Jerry's wife. She was portrayed as immeasurably patient as Jerry struggled to make rational decisions.
The story was captivating all the way through. What really bothered was Jerry blamed his failed marriage on Atheism. This couldn't more false. While the book is intended to document his path toward Atheism over many years, he also did a great job documenting his selfishness and resistance to making rational decisions.
I had to wait some time before writing this review as I cannot express how disappointed I was with the main character. As a literary work, it did it's job by emotionally investing me into the main characters' life.
In the first part of the book, the author says this book is written for church goers and is recommended reading for many patrons. She also makes the point that this book is intended for religious people. To nail it home, the author even quotes biblical scripture to bolster her points.
With such a religious focus, one would think the description of the book would mention god and Christianity. Odd how the description conveniently omits this point. I will be returning this book as the description is misleading.
In the middle, not the best, not the worst.
I suppose so, I'm just curious if all his books borrow so heavily from Neil Stephenson.
Seemingly, the book was written in a way that prevents the reader from growing accustomed to whatever event is taking place. As the reader, you feel just as disjointed as the main character and begin to empathize with him.
It was ok. Coming from Snow Crash, I had high expectation for Neil. The first and last halves of the book seem written independently of each other. The whole first half introduces you to the world and the characters. The second half turns everything upside down without explanation or build up. I though at first I skipped a few chapters. Nope, the book is just written that way.
The end was good but rushed after an entire book of build up.
Consistent, calming, poignant.
Audio sounds like it was poorly dubbed from cassette tape. Often times the audio distorts just like a tape would.
Generally it was okay.
None, author only develops characters as a method to kill them soon after or to provide a weak attempt at a jump scare. Aside from that, none of the characters have any sizable role in the whole story and you often forget several are even present.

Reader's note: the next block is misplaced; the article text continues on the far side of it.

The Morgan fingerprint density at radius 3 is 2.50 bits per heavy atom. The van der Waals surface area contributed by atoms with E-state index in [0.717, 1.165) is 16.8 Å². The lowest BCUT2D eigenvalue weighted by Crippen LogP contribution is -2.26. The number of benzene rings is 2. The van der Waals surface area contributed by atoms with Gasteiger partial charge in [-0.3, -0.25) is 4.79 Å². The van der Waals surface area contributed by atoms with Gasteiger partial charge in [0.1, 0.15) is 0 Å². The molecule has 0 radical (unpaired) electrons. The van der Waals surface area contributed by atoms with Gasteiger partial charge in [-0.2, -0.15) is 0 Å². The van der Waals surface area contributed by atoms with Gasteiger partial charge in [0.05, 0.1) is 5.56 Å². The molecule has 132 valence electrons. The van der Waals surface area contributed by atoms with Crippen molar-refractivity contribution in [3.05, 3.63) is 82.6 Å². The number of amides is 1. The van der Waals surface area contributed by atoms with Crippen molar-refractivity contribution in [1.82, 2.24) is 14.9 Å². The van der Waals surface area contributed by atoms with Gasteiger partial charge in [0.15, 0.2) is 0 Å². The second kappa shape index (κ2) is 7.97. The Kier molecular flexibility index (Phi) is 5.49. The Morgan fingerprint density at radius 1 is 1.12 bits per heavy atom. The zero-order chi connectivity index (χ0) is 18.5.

It was okay. On main plot hole kept nagging at me.If one write a book about zombies with vampire-esque features, the author must really touch on sustainability of this new species. Without infrastructure to move resources to the zombies, the zombies will die. No amount of swarming small game over 100 years will keep 24 million of them alive. If the zombies are sustained by "magic" then what is the point of eating people?Such a gaping plot hole isn't even whispered during this huge read.
While it had a few boring places, it was an okay story. It failed to make you emotionally relate with any characters. the giant plot hole is difficult to swallow.The only emotion this book has elicited is a fear of boredom from reading the second in the series.
I expect a standard murder mystery to give you the general lay of the evidence and keep you second-guessing yourself throughout the book. While the first quarter of the book will give you this sensation, the rest will make you ask "What's the point?!"
The author seem to have run out of ideas to quickly and just starts making up relationships. At no point does the reader get any insight into the detective's thought or motivations. I would not recommend this to anybody.
Much of Herbert's description of prescience is confusing and gets you lost. Which I think is the point. You can understand the position Paul is in and understand how he feels like a slave to his own life. Definitely worth the read.
I read this one just to get closure on the other 3. This story picks up seconds after the ending to "Xenocide". While I enjoyed the story and plot, the continual character arguments and explanations of meta-physical gibberish was too much. After "Xenocide", this story was an improvement but failed to end the series with a bang.
After coming from "Speaker for the Dead", I was expecting a lot for this book. It disappointed me. There is little character development happening, instead it is replaced with ongoing family arguments. While some of that is necessary to drive the narrative, it goes on and on and on. Along with the overblown quarreling, you get a lot of overly descriptive conversations on meta-physical psuedo sci-fi gibberish. Again, a little bit helps drive the narrative, but it was excessive.
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